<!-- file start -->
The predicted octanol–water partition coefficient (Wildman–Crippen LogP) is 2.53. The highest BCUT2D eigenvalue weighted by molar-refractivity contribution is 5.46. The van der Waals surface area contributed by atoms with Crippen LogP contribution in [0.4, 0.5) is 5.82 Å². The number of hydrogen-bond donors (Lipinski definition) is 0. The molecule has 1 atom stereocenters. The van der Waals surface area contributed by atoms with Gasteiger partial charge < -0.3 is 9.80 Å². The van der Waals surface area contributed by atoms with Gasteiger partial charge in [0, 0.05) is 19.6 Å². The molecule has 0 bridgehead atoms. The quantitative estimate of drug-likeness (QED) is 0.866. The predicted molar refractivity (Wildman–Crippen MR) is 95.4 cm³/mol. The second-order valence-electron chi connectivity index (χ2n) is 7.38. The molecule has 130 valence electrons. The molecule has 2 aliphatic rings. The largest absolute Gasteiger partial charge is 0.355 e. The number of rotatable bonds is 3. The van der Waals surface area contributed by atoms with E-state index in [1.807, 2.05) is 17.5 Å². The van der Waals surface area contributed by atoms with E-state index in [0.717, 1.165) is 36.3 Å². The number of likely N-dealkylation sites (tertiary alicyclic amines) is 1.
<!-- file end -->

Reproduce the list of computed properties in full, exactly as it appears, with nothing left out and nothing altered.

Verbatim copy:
The predicted octanol–water partition coefficient (Wildman–Crippen LogP) is 2.53. The highest BCUT2D eigenvalue weighted by molar-refractivity contribution is 5.46. The van der Waals surface area contributed by atoms with Crippen LogP contribution in [0.4, 0.5) is 5.82 Å². The number of hydrogen-bond donors (Lipinski definition) is 0. The molecule has 1 atom stereocenters. The van der Waals surface area contributed by atoms with Gasteiger partial charge < -0.3 is 9.80 Å². The van der Waals surface area contributed by atoms with Gasteiger partial charge in [0, 0.05) is 19.6 Å². The molecule has 0 bridgehead atoms. The quantitative estimate of drug-likeness (QED) is 0.866. The predicted molar refractivity (Wildman–Crippen MR) is 95.4 cm³/mol. The second-order valence-electron chi connectivity index (χ2n) is 7.38. The molecule has 130 valence electrons. The molecule has 2 aliphatic rings. The largest absolute Gasteiger partial charge is 0.355 e. The number of rotatable bonds is 3. The van der Waals surface area contributed by atoms with E-state index in [1.807, 2.05) is 17.5 Å². The van der Waals surface area contributed by atoms with E-state index in [0.717, 1.165) is 36.3 Å². The number of likely N-dealkylation sites (tertiary alicyclic amines) is 1.